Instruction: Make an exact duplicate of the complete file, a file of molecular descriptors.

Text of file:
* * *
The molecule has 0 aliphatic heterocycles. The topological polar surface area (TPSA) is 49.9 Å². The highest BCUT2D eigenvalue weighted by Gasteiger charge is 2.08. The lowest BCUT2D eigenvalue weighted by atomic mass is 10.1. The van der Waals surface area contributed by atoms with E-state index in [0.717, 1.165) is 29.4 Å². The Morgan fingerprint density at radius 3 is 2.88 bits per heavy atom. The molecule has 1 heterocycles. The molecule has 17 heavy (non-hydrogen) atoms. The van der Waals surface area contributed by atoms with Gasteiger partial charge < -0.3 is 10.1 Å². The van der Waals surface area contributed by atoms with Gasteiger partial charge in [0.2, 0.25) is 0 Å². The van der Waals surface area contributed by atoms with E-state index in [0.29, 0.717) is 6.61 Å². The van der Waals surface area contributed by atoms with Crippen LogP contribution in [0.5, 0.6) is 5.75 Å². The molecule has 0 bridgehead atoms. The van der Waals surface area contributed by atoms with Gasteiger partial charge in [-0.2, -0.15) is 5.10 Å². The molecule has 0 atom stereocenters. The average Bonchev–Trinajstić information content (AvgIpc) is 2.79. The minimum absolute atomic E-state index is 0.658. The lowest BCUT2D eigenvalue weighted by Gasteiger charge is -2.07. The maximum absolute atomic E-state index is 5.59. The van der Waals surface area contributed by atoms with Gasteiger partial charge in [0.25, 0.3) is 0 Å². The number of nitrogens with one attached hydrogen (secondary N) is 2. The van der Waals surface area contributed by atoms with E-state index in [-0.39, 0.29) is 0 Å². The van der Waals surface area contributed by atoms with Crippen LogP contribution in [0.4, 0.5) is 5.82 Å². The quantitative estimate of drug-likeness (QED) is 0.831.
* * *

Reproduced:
The molecule has 0 aliphatic heterocycles. The topological polar surface area (TPSA) is 49.9 Å². The highest BCUT2D eigenvalue weighted by Gasteiger charge is 2.08. The lowest BCUT2D eigenvalue weighted by atomic mass is 10.1. The van der Waals surface area contributed by atoms with E-state index in [0.717, 1.165) is 29.4 Å². The Morgan fingerprint density at radius 3 is 2.88 bits per heavy atom. The molecule has 1 heterocycles. The molecule has 17 heavy (non-hydrogen) atoms. The van der Waals surface area contributed by atoms with Gasteiger partial charge < -0.3 is 10.1 Å². The van der Waals surface area contributed by atoms with Gasteiger partial charge in [0.2, 0.25) is 0 Å². The van der Waals surface area contributed by atoms with E-state index in [0.29, 0.717) is 6.61 Å². The van der Waals surface area contributed by atoms with Crippen LogP contribution in [0.5, 0.6) is 5.75 Å². The molecule has 0 bridgehead atoms. The van der Waals surface area contributed by atoms with Gasteiger partial charge in [-0.2, -0.15) is 5.10 Å². The molecule has 0 atom stereocenters. The average Bonchev–Trinajstić information content (AvgIpc) is 2.79. The minimum absolute atomic E-state index is 0.658. The lowest BCUT2D eigenvalue weighted by Gasteiger charge is -2.07. The maximum absolute atomic E-state index is 5.59. The van der Waals surface area contributed by atoms with Gasteiger partial charge in [0.25, 0.3) is 0 Å². The number of nitrogens with one attached hydrogen (secondary N) is 2. The van der Waals surface area contributed by atoms with E-state index in [-0.39, 0.29) is 0 Å². The van der Waals surface area contributed by atoms with Crippen LogP contribution in [0.4, 0.5) is 5.82 Å². The quantitative estimate of drug-likeness (QED) is 0.831.